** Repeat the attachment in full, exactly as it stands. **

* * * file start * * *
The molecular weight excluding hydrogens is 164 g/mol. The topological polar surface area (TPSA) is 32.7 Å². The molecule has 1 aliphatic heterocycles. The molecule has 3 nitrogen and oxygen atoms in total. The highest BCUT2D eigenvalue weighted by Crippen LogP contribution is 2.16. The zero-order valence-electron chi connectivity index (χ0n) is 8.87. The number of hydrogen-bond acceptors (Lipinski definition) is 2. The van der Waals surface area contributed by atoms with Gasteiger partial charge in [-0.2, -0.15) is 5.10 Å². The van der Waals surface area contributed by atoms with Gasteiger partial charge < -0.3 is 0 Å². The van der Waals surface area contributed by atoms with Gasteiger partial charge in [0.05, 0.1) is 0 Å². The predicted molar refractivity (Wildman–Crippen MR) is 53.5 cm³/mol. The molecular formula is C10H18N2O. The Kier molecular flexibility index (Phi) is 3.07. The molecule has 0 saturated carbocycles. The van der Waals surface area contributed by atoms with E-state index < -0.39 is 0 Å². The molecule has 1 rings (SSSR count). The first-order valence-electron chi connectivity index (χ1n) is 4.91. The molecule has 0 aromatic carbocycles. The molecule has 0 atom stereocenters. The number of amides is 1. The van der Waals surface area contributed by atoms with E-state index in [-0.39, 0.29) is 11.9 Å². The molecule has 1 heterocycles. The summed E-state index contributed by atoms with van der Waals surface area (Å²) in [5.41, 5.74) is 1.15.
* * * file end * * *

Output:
The molecular weight excluding hydrogens is 164 g/mol. The topological polar surface area (TPSA) is 32.7 Å². The molecule has 1 aliphatic heterocycles. The molecule has 3 nitrogen and oxygen atoms in total. The highest BCUT2D eigenvalue weighted by Crippen LogP contribution is 2.16. The zero-order valence-electron chi connectivity index (χ0n) is 8.87. The number of hydrogen-bond acceptors (Lipinski definition) is 2. The van der Waals surface area contributed by atoms with Gasteiger partial charge in [-0.2, -0.15) is 5.10 Å². The van der Waals surface area contributed by atoms with Gasteiger partial charge < -0.3 is 0 Å². The van der Waals surface area contributed by atoms with Gasteiger partial charge in [0.05, 0.1) is 0 Å². The predicted molar refractivity (Wildman–Crippen MR) is 53.5 cm³/mol. The molecular formula is C10H18N2O. The Kier molecular flexibility index (Phi) is 3.07. The molecule has 0 saturated carbocycles. The van der Waals surface area contributed by atoms with E-state index < -0.39 is 0 Å². The molecule has 1 rings (SSSR count). The first-order valence-electron chi connectivity index (χ1n) is 4.91. The molecule has 0 aromatic carbocycles. The molecule has 0 atom stereocenters. The number of amides is 1. The van der Waals surface area contributed by atoms with E-state index in [-0.39, 0.29) is 11.9 Å². The molecule has 1 heterocycles. The summed E-state index contributed by atoms with van der Waals surface area (Å²) in [5.41, 5.74) is 1.15.